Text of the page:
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Perry's Index to the Aesopica

Fables exist in many versions; here is one version in English:


This is how the hawk addressed the dapple-throated nightingale as he carried her high into the clouds, holding her tightly in his talons. As the nightingale sobbed pitifully, pierced by the hawk's crooked talons, the hawk pronounced these words of power, 'Wretched creature, what are you prattling about? You are in the grip of one who is far stronger than you, and you will go wherever I may lead you, even if you are a singer. You will be my dinner, if that's what I want, or I might decide to let you go.'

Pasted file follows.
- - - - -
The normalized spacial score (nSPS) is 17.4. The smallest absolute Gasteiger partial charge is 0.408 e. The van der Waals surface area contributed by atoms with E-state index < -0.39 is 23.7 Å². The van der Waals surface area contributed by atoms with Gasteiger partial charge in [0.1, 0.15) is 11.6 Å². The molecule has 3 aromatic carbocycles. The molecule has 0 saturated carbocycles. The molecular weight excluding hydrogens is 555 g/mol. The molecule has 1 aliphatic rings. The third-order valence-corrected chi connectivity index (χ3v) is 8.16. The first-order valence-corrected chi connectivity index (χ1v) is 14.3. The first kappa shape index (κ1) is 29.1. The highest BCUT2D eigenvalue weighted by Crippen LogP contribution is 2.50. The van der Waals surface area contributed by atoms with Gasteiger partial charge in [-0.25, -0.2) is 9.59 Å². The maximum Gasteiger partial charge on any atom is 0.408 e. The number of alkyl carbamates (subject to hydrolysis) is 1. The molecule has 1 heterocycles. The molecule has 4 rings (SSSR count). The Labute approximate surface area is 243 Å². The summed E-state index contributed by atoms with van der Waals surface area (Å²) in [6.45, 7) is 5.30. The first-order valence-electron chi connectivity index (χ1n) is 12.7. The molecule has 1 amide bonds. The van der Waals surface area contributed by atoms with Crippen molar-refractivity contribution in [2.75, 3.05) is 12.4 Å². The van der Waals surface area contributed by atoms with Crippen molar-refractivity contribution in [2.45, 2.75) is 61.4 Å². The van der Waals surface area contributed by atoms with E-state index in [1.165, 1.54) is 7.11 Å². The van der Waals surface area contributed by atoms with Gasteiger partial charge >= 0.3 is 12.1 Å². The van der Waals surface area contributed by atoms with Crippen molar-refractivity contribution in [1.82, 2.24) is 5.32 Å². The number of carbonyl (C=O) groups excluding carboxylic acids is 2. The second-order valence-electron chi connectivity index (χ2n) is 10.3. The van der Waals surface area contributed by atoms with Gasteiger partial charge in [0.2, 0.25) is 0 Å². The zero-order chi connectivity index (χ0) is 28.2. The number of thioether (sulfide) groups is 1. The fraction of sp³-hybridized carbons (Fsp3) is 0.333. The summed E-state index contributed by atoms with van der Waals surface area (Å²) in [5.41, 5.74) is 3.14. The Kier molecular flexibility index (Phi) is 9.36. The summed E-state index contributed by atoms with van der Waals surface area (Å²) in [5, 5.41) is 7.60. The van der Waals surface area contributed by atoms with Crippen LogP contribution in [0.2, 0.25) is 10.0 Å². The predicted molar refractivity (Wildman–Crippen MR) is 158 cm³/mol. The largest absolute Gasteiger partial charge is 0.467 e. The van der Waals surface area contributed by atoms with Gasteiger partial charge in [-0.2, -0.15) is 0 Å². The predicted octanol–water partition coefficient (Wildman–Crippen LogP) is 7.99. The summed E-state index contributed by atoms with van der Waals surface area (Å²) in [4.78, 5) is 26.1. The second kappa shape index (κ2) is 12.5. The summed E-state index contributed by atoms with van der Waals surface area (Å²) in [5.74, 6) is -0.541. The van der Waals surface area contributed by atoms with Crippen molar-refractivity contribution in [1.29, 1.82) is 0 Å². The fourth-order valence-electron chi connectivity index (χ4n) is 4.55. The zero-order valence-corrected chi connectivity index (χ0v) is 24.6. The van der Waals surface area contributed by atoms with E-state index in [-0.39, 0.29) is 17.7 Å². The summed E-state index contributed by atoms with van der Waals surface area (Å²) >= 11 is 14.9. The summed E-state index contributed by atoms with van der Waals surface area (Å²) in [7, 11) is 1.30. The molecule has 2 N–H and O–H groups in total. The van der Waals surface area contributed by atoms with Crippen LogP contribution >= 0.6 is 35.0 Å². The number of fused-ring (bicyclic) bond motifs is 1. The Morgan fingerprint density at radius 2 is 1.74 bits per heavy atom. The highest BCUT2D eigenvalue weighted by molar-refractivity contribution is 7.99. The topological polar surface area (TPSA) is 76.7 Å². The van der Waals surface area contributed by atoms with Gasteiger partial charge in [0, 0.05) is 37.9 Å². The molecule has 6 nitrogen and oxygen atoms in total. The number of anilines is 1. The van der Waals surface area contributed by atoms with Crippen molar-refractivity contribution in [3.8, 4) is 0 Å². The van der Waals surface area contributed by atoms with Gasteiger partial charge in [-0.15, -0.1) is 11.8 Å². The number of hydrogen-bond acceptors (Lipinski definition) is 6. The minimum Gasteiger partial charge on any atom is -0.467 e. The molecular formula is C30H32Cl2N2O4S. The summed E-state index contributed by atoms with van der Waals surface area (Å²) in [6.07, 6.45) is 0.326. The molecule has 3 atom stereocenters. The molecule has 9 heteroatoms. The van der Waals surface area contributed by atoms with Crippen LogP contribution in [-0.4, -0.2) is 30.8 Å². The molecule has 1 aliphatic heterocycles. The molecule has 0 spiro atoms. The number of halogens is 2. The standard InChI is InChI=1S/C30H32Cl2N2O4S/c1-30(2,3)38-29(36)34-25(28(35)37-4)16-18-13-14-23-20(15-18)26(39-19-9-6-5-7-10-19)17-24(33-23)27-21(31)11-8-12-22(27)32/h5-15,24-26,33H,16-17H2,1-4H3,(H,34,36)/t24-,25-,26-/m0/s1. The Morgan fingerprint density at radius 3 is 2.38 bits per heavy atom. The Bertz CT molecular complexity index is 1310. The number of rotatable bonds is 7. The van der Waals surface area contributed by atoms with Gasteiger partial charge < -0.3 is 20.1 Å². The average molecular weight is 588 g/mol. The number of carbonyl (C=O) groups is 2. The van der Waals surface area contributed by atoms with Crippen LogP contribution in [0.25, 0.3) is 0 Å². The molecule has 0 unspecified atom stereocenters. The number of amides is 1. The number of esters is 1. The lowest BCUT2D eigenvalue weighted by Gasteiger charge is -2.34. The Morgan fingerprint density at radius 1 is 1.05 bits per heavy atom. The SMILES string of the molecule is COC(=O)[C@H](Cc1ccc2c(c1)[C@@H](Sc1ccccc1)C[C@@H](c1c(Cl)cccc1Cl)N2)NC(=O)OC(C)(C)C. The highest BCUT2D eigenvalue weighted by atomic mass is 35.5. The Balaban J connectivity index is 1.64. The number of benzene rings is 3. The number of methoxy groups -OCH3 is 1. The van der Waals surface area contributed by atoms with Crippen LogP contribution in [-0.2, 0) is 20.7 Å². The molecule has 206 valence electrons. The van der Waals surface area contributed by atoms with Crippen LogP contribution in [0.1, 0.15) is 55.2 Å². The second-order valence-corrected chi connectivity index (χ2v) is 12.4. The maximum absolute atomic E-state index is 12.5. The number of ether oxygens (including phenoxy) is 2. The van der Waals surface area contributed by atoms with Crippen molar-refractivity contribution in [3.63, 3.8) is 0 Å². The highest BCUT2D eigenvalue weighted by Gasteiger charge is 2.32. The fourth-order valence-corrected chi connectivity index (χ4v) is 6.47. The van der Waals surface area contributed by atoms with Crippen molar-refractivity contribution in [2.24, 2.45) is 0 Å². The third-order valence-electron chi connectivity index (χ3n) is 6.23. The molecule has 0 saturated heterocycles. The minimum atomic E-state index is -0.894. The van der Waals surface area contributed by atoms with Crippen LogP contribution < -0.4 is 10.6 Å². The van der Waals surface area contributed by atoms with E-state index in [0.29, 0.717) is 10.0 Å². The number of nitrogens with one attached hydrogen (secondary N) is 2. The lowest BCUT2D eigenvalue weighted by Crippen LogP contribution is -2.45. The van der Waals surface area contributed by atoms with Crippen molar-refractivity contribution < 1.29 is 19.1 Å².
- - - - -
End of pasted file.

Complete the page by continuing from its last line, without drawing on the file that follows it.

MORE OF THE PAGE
It is a foolish man who thinks he can oppose people who are more powerful he is: he will be defeated in the contest, suffering both pain and humiliation.

Source: Aesop's Fables. A new translation by Laura Gibbs. Oxford University Press (World's Classics): Oxford, 2002.
NOTE: New cover, with new ISBN, published in 2008; contents of book unchanged.

Perry 4: Gibbs (Oxford) 131 [English]
Perry 4: Townsend 211 [English]
Perry 4: Chambry 8 [Greek]

You can find a compilation of Perry's index to the Aesopica in the gigantic appendix to his edition of Babrius and Phaedrus for the Loeb Classical Library (Harvard University Press: Cambridge, 1965). This book is an absolute must for anyone interested in the Aesopic fable tradition. Invaluable.